A partnership with another hospital system wouldn't be out of the question, but any future attempts would likely face the same challenges that ultimately killed the Atrium deal.
After more than six months of negotiations between the two hospitals, members of UNC Health Care's Board of Directors and UNC's Board of Governors, which oversees the 17-campus university system, could not accept a business arrangement that required the state to cede control of its health system to Atrium, a much larger business. And with UNC Health Care's sterling financial credentials, ranking the organization as one of the best-performing in the nation, key decision makers saw no need to make concessions.
"It didn't add up to hand over control of an asset of that size and magnitude that was built by the taxpayers of the state," said Board of Governors' vice-chairman Harry Smith. "The deal on the table was just not representative of the value of the asset."
The deal was also undermined by the lack of details about how the partnership would benefit the state; skeptics filled the vacuum with dire warnings of a monopoly that would raise prices for patients without improving the quality of medical treatment.
"They did a very poor job conveying the rationale in the first place and its potential benefit to the people of the state," said Kevin Schulman, a Duke University professor of medicine. "To some extent, I think that's why they ran into trouble."
Blue Cross and Blue Shield, the state's largest health insurer, publicly came out against the deal, as did Folwell, who challenged Roper to put up a $1 billion guarantee the partnership would save money for the State Health Plan, which the Treasurer oversees.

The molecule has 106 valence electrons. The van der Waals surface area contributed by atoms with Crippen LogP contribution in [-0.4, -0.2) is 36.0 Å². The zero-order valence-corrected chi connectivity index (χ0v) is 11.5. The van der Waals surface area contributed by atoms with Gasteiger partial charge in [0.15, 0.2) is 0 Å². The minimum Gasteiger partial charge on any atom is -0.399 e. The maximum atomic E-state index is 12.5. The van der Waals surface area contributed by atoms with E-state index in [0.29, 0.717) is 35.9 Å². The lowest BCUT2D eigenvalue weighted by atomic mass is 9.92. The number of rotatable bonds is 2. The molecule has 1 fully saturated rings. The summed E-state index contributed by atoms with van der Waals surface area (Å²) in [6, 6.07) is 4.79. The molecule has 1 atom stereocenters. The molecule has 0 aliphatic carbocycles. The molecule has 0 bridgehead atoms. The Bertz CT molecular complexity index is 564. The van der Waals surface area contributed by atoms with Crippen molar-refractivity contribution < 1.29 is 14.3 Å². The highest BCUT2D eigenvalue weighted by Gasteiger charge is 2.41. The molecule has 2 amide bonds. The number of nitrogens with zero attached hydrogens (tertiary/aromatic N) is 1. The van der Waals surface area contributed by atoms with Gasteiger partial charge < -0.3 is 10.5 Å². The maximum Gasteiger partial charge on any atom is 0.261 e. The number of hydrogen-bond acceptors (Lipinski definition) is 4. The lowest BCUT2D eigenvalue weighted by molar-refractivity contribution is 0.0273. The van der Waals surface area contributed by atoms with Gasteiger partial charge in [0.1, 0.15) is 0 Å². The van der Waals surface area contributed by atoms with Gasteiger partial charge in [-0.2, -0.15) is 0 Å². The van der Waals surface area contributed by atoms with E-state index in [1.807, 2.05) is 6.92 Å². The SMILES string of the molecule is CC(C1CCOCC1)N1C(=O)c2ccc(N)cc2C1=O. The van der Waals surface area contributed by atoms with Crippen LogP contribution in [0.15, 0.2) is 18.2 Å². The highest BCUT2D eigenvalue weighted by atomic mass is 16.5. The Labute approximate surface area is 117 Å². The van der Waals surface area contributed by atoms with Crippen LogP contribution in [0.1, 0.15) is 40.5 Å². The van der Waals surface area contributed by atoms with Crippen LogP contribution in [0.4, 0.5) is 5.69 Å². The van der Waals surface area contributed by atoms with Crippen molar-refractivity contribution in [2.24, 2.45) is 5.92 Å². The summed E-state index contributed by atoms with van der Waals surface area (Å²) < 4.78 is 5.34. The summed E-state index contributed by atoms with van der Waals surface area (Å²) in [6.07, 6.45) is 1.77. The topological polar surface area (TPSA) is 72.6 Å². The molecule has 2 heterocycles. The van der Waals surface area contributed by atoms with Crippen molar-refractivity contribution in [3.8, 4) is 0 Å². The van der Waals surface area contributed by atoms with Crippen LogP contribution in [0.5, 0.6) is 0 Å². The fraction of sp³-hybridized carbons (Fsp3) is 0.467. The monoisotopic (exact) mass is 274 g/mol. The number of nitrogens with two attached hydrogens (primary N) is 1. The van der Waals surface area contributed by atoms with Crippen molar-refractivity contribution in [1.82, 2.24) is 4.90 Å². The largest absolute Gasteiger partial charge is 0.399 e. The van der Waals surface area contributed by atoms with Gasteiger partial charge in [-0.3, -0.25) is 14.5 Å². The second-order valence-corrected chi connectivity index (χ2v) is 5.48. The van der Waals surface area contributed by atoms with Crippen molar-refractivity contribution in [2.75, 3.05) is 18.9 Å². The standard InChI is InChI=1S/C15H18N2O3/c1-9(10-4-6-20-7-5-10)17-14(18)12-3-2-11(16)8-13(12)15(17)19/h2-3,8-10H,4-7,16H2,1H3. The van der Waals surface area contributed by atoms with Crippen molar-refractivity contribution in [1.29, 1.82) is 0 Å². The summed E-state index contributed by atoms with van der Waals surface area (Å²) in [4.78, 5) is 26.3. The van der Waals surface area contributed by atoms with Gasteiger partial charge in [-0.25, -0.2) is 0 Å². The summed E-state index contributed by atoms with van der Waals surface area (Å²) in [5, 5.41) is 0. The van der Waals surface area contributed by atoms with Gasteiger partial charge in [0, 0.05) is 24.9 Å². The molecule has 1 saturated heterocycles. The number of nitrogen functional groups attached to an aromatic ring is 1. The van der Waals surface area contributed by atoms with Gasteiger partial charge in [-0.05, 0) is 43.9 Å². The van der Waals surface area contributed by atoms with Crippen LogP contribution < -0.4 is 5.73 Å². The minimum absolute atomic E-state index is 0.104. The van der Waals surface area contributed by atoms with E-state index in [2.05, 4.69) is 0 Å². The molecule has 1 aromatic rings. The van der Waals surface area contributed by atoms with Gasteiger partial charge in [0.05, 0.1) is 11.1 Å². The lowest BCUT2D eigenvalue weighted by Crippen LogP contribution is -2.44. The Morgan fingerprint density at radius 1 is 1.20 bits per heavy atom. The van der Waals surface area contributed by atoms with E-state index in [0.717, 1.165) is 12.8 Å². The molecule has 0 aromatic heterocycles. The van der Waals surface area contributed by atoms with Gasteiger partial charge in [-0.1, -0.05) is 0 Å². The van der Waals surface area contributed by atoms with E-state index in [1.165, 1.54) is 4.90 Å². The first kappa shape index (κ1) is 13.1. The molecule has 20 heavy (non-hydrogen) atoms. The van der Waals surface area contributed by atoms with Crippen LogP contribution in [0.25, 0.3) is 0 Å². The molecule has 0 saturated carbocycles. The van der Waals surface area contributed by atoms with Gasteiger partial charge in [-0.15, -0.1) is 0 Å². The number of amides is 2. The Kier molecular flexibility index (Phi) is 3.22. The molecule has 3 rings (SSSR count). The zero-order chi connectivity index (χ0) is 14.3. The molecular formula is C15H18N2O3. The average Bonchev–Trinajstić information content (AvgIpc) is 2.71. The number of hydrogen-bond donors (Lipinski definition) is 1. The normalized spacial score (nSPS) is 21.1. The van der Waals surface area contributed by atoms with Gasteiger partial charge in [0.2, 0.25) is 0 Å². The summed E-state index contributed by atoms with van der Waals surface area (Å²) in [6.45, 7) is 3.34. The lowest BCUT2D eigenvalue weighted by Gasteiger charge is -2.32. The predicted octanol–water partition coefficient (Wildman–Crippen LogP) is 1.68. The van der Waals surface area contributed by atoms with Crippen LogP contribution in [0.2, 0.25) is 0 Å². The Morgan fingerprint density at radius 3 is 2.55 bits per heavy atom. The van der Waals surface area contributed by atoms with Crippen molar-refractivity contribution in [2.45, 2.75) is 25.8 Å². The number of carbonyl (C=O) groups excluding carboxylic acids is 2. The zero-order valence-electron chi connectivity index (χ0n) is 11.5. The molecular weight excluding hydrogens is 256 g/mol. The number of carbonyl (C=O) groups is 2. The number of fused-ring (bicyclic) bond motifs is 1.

Roper rejected arguments that UNC and Atrium would have strong-armed health insurers to pay more for medical services. He said the trend is going in the other direction: lowering costs. Roper also dismissed suggestions that UNC is empire-building.
"We're not just buying and selling on the spot market because it's fun," Roper said. "We're not day traders in hospitals."
When asked if the failure to push the deal through signals a time for him to step aside, Roper, 69, brushed off the suggestion. "It would send the wrong message that somehow Roper, in a fit of pique, took his ball and went home."
William Atkinson II, the former CEO of WakeMed Health & Hospitals and a healthcare consultant in Raleigh, said access to a giant pool of patients not only keeps hospital revenue flowing, but also gives university medical schools access to illnesses and conditions required to tap into multimillion-dollar federal grant programs for medical research.
At WakeMed, Atkinson was Roper's chief adversary, accusing UNC and Rex Healthcare of unfair competition in Wake County, to the point that Atkinson launched an unsuccessful hostile takeover bid of Rex.
"This is what's going on all over the country," Atkinson said of the consolidation wave. "The question is, is the day of the stand-alone small hospital over in America?
"If I was Bill Roper, I'd be doing exactly what he's doing."